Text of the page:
I'm a sucker for inclement weather when it comes to my movies and my photography (I love dark clouds, in particular). The Fog employs this in spades while also utilizing minimal jump scares and excellent lighting to proffer the implication of impending doom. The film gradually develops but then sustains an elevated level of tension that persists right through until the end thanks in large part to the music, which serves to create an environment of ambient eerieness.

A John Carpenter classic that features one of his best soundtracks.


Any movie that accomplishes its genre-specific tasks while also bucking those conventions and inciting deep thinking on my part is a winner in my book. Identity's premise revolves around that very premise as the horror that unfurls through the plot also unravels the underlying mystery that fuels the film. John Cusack provides a consistently excellent Cusackian performance amid a seemingly inexhaustible slew of plot twists that entertained and enthralled me the entire way through.


Speaking of plot twists and convention breaking, Get Out isn't simply one of my favorite horror movies--it's one of the most well-executed movies of all time. Another film where the horror stems more from the circumstance and inborn traits than anything else, Get Out made my skin crawl not just as a social commentary (for which it serves as exemplar) but also as a legitimate scary movie. Jordan Peele managed to set the bar ridiculously high for himself and I can't wait to see what he follows this one up with down the road.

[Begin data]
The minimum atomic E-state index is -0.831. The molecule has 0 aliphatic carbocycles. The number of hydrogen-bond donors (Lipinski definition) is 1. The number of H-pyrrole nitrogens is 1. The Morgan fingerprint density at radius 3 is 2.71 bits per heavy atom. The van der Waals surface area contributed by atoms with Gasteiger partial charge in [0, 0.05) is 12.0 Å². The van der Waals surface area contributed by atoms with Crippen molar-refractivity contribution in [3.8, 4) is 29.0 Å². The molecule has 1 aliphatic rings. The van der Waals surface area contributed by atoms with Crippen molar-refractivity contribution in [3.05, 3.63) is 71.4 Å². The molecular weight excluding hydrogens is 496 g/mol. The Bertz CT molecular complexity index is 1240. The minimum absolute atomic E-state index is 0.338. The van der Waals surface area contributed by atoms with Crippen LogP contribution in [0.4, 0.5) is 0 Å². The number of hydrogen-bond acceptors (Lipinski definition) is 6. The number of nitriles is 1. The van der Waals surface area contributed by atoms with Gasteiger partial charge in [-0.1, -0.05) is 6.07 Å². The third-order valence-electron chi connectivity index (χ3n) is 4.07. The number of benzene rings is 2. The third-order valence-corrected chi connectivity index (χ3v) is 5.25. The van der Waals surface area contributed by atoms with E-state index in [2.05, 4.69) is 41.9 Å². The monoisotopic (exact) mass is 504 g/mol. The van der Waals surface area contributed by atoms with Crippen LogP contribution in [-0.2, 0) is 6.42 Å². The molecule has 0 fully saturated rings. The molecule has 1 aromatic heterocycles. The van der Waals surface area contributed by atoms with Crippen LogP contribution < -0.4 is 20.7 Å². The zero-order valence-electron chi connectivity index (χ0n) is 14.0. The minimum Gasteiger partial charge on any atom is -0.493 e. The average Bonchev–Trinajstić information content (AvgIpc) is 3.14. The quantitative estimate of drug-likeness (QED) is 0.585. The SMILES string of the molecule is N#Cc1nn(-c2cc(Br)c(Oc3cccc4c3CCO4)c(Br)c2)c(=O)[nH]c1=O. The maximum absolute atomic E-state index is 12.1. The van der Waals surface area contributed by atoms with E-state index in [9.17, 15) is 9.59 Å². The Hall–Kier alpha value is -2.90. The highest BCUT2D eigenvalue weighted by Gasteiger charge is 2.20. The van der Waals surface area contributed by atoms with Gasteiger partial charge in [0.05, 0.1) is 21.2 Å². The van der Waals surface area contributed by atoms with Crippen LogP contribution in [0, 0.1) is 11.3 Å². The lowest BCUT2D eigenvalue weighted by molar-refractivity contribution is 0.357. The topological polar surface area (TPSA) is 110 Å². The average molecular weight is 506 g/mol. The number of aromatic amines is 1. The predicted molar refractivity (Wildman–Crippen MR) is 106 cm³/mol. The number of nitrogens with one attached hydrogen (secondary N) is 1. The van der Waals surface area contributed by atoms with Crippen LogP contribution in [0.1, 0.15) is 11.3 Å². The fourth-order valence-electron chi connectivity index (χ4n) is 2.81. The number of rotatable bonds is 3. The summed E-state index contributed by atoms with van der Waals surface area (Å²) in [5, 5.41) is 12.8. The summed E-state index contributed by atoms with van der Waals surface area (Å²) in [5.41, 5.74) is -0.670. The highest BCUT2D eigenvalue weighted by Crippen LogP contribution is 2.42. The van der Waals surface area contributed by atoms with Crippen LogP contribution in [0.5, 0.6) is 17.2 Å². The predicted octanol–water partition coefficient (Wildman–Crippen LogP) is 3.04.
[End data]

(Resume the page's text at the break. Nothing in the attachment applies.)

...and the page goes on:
This is definitely a case of low expectations being absolutely obliterated by the end product. Like most people, I had long since given up on M. Night Shyamalan after having my interest piqued by films like The Happening and The Lady in the Water only to be let down with a resounding thud. Truth be told, the only interest I had in The Visit stemmed initially from the characters' names (my kids call their grandparents the same thing as the children in the film). I wanted to see it more as a goof than anything else and I was thusly shocked by how engrossed I became in the movie and how well executed it was.

In short, it hearkens back to the best elements that made Shyamalan popular in the first place including his emphasis on the vulnerability and humanity of his cast and some well-executed plot twists that were at once telegraphed but still surprising.